The Modern Classic – 4-3-3 (1950)

Post 1920, football started to look similar to how we see it today; no more overcrowded attacks and much more of a focus on possession play. The 4-3-3 was originally introduced as a counter to the 3-2-2-3 ‘WM’ formation where more cohesive units allowed teams to set the tempo of the match while utilising defenders as overlapping wingbacks to create overloads in the wide positions. Additionally, this shape gives the wide forwards more space to either go wide or cut inside – something that gives the attack an added element of unpredictability. The 4-3-3 lives or dies based on the quality of it’s three midfielders and if they are unable to sufficiently link defence to attack, the whole team will likely get overrun in the centre of the park. While the 4-3-3 is a far more balanced formation than many of the others used previously, it’s still an offensive formation and one that could leave the team exposed should both fullbacks decide to overlap at the same time.

The Barcelona team that won the sextuple under Guardiola, the Champions League winning Ajax side under Van Gaal, the Premier League winning Liverpool under Klopp, and many more of Footballs’ most successful teams were users of the 4-3-3. England themselves found great success in the 1966 World Cup when they went all the way switching between the 4-3-3 and their more commonly used 4-1-3-2.

Finally, Some Defending – 5-4-1 and 4-4-2 (1970)

After over a century of formations that ran with the ideology of ‘they can’t outscore us if we outscore them first’, the footballing world finally realised the importance of solid defensive foundations toward the end of the 20th century. It was the Italians that first introduced 5-back formations with Inter Milan under Helenio Herrera favouring this style. Three Serie A titles and two European Cups later, the 5-4-1 became the standard formation used in the Italian league as well as within the national team. While 5-back formations are still very much in use in the modern day, they have a slightly negative reputation for being too defensive and promoting anti-football. You wouldn’t have to look very far to find a team that sets up with a 5-at-the-back formation playing for a 0-0 draw from the very first minute against a more technically gifted side.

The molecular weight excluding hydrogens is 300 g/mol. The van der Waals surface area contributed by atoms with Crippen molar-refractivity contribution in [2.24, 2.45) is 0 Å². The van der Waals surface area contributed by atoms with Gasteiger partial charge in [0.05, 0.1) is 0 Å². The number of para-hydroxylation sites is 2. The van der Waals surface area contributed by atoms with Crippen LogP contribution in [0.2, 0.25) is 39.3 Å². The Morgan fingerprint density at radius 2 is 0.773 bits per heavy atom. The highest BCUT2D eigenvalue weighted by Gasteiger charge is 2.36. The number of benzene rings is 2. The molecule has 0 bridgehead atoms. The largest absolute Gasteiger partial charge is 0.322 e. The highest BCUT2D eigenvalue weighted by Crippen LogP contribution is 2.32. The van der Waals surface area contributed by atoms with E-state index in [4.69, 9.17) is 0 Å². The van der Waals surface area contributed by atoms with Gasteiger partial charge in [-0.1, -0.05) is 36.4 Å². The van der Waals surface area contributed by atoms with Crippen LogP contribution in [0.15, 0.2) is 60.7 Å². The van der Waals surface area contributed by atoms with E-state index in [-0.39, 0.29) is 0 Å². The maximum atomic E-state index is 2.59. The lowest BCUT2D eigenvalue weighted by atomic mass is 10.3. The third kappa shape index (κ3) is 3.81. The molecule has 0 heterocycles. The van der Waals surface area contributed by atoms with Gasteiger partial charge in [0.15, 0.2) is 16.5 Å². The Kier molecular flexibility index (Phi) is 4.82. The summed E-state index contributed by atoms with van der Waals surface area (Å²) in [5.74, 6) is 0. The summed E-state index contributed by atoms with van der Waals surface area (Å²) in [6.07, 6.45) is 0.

Another formation that emerged in the 1970s was the 4-4-2, where tucking the wide forwards of a 4-2-4 into midfield led to a far more balanced side overall. While not as offensively potent as the 4-3-3, the 4-4-2 consists of two blocks of four which allows the using team to outnumber the traditional midfield three. The job of the strikers in a 4-4-2 is to keep opposing centre backs occupied whilst midfield runners would carry out penetrative runs into the spaces left behind. The wider defenders and midfielders are expected to deliver crosses into the box while dropping back and providing support during defensive passages of play.

The 4-4-2 strikes up a nice balance between defence and attack with many modern managers adopting this style to a great deal of success. Most common examples include Alex Ferguson at Manchester United and Diego Simeone at Atletico Madrid.

Whole Lot of Midfield – 4-2-3-1 (2010)

A favourite of Gareth Southgate with England, Hansi Flick at Bayern Munich, and Mauricio Pochettino at Tottenham Hotspur, the 4-2-3-1 is a formation adapted around the modern game. The 4-2-3-1 was created with inspiration from the 4-4-2 where many teams opted for one of the strikers to be slightly more deep-lying. This culminated in a formation with an extra player in midfield as well as the splitting of the unit into two blocks.

How much possession is too much possession? Well, teams that make use of the 4-2-3-1 usually have a great deal of possession seeing as most of the line-up is playing in midfield. An attacking midfielder, two defensive midfielders, and a wide midfielder each side of the pitch ensures that there are aways plenty of passing option available whilst also making the team incredibly challenging to break through centrally. By utilising overlapping fullbacks, these teams can also pose a threat out wide. Running with a single striker, however, can somewhat limit the attacking capability of this formation and if there isn’t a steady stream of creativity from midfield, scoring goals may be a struggle.

Changing Formations on The Go

It may seem like a slightly stupid thing to point out, but teams can change formations mid-game. Funnily enough, this didn’t actually occur to anyone until about the 1950s when Gusztáv Sebes, manager of the Hungarian national team started tinkering with several different formations to select the most effective depending on the situation. Variable formations are the new norm with many of the world’s top managers being able to comfortably play several different shapes adapting for efficiency rather than comfort.

With football formations becoming more fluid than ever before, we can expect to see all sorts of weird and wonderful line-ups being fielded as teams look to capitalise on any advantage to edge the competition.